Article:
October 20, 2009

smileHow Your Face Might Influence Your Feelings
A spate of recent studies of botox recipients and others suggests that our emotions are reinforced—perhaps even driven—by their corresponding facial expressions. (Melinda Wenner, Scientific American Mind)

Schism in Atheism?
“It’s really a national debate among people with a secular orientation about how far do we want to go in promoting a secular society through emphasizing the ‘new atheism,'” Stuart Jordan, an atheist who advises the evidence-based group Center for Inquiry on policy issues, says. “And some are very much for it, and some are opposed to it on the grounds that they feel this is largely a religious country, and if it’s pushed the wrong way, this is going to insult many of the religious people who should be shown respect even if we don’t agree with them on all issues.” (Barbara Bradley Hagerty, NPR)

New Atheist Ad Campaign Comes to Manhattan Subway
A coalition of local groups will run a monthlong advertising campaign in a dozen Manhattan subway stations with the slogan “A Million New Yorkers Are Good Without God. Are You?” The posters also advertise the Web site BigAppleCoR.org, which provides a listing of local groups affiliated with the Coalition of Reason, the umbrella organization that coordinated the campaign. (Jennifer 8. Lee, City Room Blog, The New York Times)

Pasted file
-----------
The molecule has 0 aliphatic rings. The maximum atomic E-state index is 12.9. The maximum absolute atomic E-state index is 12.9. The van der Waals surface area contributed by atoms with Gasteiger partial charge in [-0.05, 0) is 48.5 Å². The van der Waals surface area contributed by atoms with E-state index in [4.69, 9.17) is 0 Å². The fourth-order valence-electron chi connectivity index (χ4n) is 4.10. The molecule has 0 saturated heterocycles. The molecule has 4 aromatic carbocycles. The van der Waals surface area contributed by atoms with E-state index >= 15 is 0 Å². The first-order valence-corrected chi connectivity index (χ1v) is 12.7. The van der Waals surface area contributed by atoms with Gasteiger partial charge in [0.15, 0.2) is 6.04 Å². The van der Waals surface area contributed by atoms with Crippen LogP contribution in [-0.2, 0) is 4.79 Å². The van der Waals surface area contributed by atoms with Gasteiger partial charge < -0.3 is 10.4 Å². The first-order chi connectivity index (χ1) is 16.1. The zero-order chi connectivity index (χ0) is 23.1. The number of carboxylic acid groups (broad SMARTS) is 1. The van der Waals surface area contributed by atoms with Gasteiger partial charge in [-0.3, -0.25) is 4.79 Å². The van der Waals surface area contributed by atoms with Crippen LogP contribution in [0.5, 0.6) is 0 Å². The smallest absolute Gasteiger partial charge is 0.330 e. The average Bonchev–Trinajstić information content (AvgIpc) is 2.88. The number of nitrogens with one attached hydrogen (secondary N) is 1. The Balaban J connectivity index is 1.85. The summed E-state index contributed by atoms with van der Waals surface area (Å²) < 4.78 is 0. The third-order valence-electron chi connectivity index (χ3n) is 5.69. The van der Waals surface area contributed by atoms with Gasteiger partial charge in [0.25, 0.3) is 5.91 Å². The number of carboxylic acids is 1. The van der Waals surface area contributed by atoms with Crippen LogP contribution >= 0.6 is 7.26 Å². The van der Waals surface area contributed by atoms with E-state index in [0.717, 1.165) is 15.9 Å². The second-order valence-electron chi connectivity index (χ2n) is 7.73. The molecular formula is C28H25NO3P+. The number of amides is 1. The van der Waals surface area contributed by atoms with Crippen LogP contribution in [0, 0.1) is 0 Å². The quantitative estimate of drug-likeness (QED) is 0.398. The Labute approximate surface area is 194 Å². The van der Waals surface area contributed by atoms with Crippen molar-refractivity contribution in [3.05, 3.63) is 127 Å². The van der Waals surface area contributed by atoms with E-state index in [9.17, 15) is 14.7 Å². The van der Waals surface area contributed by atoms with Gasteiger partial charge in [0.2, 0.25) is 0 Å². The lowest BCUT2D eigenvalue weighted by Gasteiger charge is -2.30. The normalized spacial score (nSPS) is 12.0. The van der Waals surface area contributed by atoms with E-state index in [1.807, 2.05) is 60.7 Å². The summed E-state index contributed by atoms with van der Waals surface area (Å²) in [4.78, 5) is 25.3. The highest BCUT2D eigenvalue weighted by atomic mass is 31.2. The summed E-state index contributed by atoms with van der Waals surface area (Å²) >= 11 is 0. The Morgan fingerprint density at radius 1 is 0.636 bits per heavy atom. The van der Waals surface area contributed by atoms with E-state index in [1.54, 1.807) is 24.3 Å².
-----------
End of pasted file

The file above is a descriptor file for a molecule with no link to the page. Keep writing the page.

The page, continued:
What’s Fact in Dan Brown’s Science Fiction?
Lynne McTaggart: The “big idea” in Dan Brown’s book The Lost Symbol is that science is only now providing evidence of what ancient traditions have traditionally espoused: that thought has a tangible power, enabling human beings to be creators of their own world. I’m in a unique position to comment on this as I have extensively studied all the science Brown includes in his book, written two best-selling books on the subject, and I facilitate these kinds of experiments all over the world. (The Huffington Post)

Inherit the Wind

This current production, playing at the Old Vic in London, is important, because it is the first since the Pennsylvania trial four years ago, dubbed “Scopes 2,” in which 11 parents from the town of Dover (population 1,900) sued their school board for introducing intelligent design—a faith-based alternative to Darwinian evolution—into biology classes. So how similar was Dover to the monkey trial? (Celeste Biever, New Scientist)

Category: Field Notes


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